Faith or works? Faith!

10 days ago | nac news | in the group nac.today (English)

If God were to judge man solely by his works, most of us would have a problem. But there is hope. The Bible is full of shining examples who were saved because of their faith and perseverance and not because they were the better human beings.

How can sinful man obtain salvation? That is a central question for believers. However, anyone who responds to it with justification through faith is often in for longer discussion. The problem is that most people misunderstand the term “justification”. Today people understand it as “justifying themselves, as apologising, or finding excuses”. Even the various confessions argue about this to this day. The idea that divine grace is greater than human inadequacies does not enjoy popularity everywhere. Often humans are too petty and self-righteous. They are trapped in laws and regulations and old traditions which no one can properly explain, let alone understand.

On the other hand, there is the prevailing opinion that good works will fade if man relies on God’s grace too much. Man can do whatever He wants—God will straighten it out. But to justify oneself means to declare oneself as innocent or righteous. Someone who is aware of his sins, longs for the grace of God. He does not do what he wants, but wants to be saved in spite of having done what he did.

What does the Bible say?

There is some evidence that God justifies poor sinners for the simple reason that they believe in Him. In Hebrews 11: 7 it says: “By faith Noah, being divinely warned of things not yet seen, moved with godly fear, prepared an ark for the saving of his household, by which he condemned the world and became heir of the righteousness which is according to faith.” From this follows: faith creates righteousness before God. It is not man’s good works that make him free, but his faith. Conversely, this means that even with his faults and shortcomings man has a chance with God. As long as he believes.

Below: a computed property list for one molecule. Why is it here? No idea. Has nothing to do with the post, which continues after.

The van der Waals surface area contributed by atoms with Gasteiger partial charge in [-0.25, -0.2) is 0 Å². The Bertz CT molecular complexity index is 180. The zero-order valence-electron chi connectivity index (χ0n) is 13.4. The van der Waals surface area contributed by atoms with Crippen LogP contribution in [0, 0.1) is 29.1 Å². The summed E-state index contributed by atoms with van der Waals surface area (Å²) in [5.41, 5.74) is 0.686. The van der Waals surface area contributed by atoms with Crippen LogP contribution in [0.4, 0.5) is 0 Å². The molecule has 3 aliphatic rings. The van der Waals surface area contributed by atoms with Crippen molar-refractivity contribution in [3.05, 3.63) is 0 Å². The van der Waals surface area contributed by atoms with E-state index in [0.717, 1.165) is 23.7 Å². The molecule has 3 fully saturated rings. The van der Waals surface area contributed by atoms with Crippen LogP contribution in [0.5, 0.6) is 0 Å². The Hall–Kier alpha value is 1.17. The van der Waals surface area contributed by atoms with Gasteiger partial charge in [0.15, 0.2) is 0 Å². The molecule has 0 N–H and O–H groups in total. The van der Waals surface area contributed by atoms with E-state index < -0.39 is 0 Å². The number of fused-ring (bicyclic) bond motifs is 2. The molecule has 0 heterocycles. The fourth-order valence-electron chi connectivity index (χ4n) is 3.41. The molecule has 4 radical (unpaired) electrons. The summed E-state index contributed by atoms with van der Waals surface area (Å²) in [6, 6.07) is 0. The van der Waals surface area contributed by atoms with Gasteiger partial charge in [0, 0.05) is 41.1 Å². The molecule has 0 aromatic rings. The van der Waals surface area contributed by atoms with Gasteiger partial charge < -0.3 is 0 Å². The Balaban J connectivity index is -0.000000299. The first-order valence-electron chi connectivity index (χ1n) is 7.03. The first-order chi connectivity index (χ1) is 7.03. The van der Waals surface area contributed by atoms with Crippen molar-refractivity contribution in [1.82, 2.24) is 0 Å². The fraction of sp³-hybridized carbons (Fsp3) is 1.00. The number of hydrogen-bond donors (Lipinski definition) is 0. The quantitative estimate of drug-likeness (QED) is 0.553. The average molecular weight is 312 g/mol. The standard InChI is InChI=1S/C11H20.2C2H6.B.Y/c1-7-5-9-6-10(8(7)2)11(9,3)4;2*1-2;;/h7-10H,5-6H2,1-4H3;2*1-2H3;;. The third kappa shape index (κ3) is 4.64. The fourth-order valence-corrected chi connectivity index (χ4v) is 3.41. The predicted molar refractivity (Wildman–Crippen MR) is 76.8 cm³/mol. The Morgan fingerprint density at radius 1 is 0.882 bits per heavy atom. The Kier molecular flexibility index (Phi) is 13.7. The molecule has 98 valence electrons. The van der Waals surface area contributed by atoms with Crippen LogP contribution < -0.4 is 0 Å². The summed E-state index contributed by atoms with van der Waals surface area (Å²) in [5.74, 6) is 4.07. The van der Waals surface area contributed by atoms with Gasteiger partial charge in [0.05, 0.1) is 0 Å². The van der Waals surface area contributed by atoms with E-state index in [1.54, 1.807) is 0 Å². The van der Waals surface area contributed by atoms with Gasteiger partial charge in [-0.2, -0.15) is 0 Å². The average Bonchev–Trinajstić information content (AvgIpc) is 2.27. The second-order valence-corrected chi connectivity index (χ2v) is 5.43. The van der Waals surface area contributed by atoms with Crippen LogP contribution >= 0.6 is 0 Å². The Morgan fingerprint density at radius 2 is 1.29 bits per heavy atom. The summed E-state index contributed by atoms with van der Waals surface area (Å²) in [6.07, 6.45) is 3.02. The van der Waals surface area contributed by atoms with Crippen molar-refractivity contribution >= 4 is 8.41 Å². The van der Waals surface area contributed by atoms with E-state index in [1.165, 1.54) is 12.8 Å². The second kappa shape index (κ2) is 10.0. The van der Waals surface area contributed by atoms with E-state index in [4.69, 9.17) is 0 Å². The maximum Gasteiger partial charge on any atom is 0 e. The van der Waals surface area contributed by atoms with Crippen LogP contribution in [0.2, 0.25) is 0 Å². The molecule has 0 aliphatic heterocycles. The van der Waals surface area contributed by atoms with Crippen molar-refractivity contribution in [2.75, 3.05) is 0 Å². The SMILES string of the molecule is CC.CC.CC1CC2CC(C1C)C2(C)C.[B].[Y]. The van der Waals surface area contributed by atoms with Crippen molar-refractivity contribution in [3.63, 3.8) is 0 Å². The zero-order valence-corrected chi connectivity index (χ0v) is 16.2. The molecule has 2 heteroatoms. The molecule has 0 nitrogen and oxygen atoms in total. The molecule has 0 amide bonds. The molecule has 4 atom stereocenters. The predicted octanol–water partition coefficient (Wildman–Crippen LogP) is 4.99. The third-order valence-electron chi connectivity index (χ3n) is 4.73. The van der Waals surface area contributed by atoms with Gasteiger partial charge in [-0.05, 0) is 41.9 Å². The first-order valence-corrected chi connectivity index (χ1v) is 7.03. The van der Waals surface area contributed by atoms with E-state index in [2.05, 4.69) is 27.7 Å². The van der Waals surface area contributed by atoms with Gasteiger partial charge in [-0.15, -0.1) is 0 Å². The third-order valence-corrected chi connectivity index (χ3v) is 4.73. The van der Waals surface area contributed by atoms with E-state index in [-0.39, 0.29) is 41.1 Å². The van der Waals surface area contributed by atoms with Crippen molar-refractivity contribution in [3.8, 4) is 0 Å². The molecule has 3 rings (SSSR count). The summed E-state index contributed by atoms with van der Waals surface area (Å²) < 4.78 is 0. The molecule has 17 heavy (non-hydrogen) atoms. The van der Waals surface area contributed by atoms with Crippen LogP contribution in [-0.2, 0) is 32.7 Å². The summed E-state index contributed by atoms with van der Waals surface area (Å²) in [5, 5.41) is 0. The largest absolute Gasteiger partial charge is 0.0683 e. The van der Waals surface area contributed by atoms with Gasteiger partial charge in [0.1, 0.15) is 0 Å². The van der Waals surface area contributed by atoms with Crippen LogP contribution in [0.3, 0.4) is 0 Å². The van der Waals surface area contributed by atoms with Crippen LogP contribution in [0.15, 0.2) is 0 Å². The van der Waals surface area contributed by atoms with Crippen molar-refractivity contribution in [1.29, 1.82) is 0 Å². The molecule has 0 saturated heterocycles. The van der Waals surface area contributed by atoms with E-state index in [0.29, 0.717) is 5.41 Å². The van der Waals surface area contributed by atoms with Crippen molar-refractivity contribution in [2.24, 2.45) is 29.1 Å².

Witnesses of faith as role models

In the epistle to the Romans, Paul uses Abraham, the friend of God, as an example. Man is justified, that is, acquitted from his sins solely because of his faith, not because of his own works: “Therefore we conclude that a man is justified by faith apart from the deeds of the law” (Romans 3: 28). Other witnesses who testify of God’s works of grace from early biblical times are Abel, who was strong in faith and sure that a sincere offering would please God. Then there is Enoch, who lived in a godless environment and worshipped and trusted in God. “Without faith it is impossible to please Him,” (Hebrews 11: 6). Enoch will always be an example for Christians who believe in their rapture.

Doing what God says

Noah too, proved himself before God: through his faith, not through his works. Completely contrary to the spirit of the time, Noah remained true to God. He was a just man and stood out because he walked with God. If man concentrates on God and makes God’s love for man the focus of his actions, the opinions and views of his surroundings no longer weigh as heavily. Noah honours God through his faith. And because he does that he is saved. This makes Noah an ancient model for the modern Christian: doing what God says. Obeying when it matters. Moving forward even if it means work. Working even if success is not immediately visible or one’s understanding is still blurred.

Abel, Enoch, Noah, Abraham—witnesses of God’s faithfulness, from whom the modern Christian can learn a great deal. From Abel we can learn that a better sacrifice is possible; from Enoch, that our rapture to God is an extremely worthwhile goal; from Noah, that the church will survive no matter how high the waves are; and from Abraham, that we may be called friends of God (James 2: 23).

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